Artwork Panel: 32.5cm x 65.5cm ≈ 12¾" x 25¾"
Silk/Brocade: 41.5cm x 127.6cm ≈ 16¼" x 50¼"
Width at Wooden Knobs: 50.5cm ≈ 19¾"
Close up view of the calligraphy artwork mounted to this silk brocade wall scroll
School of Japanese Martial Arts
初心流 is often translated in Japanese as "beginner's mind style" or "beginner's spirit method".
The first character means first, initial, primary, junior, beginning, or basic.
The second character means heart, mind, soul, or essence.
The third character means style, method, or some will translate it as school.
This calligraphy artwork also features an inscription that roughly translates as, "In the beginner's mind there are many possibilities, but in the expert's there are few".
Please note, there is more than one martial arts school that romanizes as Shoshin-Ryu.
I met Cao Bin years ago, and long before his fame. At that time, his wife was running a small house cleaning business. One day she was tidying up my mother-in-law's home in Beijing and overheard that I am in the business of selling Chinese calligraphy and artwork. She asked if I'd like to meet her husband who was a pretty good calligrapher as she described him with modesty.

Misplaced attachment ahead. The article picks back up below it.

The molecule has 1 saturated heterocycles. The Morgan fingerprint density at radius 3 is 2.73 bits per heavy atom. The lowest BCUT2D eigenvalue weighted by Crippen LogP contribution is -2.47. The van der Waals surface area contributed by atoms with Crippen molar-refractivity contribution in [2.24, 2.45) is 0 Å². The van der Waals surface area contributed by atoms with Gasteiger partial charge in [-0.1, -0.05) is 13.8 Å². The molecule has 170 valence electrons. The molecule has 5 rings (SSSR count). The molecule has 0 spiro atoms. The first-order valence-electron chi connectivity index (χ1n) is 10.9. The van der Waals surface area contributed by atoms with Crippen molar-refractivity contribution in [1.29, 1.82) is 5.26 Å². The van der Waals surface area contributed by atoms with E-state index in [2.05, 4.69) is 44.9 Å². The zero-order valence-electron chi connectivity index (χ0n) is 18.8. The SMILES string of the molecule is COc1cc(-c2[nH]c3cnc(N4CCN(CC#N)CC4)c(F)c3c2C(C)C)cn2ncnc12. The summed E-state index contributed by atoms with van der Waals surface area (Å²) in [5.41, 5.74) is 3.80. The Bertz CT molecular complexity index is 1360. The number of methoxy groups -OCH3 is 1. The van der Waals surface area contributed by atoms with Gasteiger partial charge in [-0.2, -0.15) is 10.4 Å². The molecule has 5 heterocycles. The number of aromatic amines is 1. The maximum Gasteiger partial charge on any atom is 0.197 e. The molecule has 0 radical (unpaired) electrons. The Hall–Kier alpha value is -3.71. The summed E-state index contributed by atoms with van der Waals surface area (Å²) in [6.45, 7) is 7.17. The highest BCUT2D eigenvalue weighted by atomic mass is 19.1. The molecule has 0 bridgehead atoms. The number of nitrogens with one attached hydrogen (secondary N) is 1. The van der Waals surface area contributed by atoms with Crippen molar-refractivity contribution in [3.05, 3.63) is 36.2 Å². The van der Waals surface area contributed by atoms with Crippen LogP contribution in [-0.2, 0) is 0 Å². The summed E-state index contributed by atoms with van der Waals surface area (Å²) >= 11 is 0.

The next evening, I visited his modest studio and saw some really nice calligraphy and great black ink bamboo paintings that he'd just finished. After a lot of tea drinking and chatting, I asked if I could commission a few pieces.
Through the years, I would occasionally buy a few more pieces, not realizing how famous he had become. I might pop by his studio, only to hear from his wife that he was down in Anhui receiving an award for his calligraphy (calligraphy competitions are comparable to the fervor that sports championships have in the rest of the world). It finally dawned on me that this man I had known for about 7 years was a premier calligrapher for whom books had been published featuring his work, and the recipient of numerous awards.
The best part is that I have guanxi (a word that kind of means "special relationship" in Chinese), he gives me better prices than anyone else. This really fits well with my philosophy to offer high quality Asian artwork that everyone can afford.
When I first met him, Cao Bin had a shaved head like a Buddhist monk. Years later, he has traded in that look for the ponytail that is expected of the eccentric Chinese artist
A frenzy of people watch Cao Bin create his calligraphy during a special event
Cao Bin at his studio
Full view of Cao Bin's calligraphy studio
This is painted on xuan paper (often incorrectly called "rice paper"). The raw artwork was then taken to my workshop in east Beijing where the master mounter built it into a handmade wall scroll.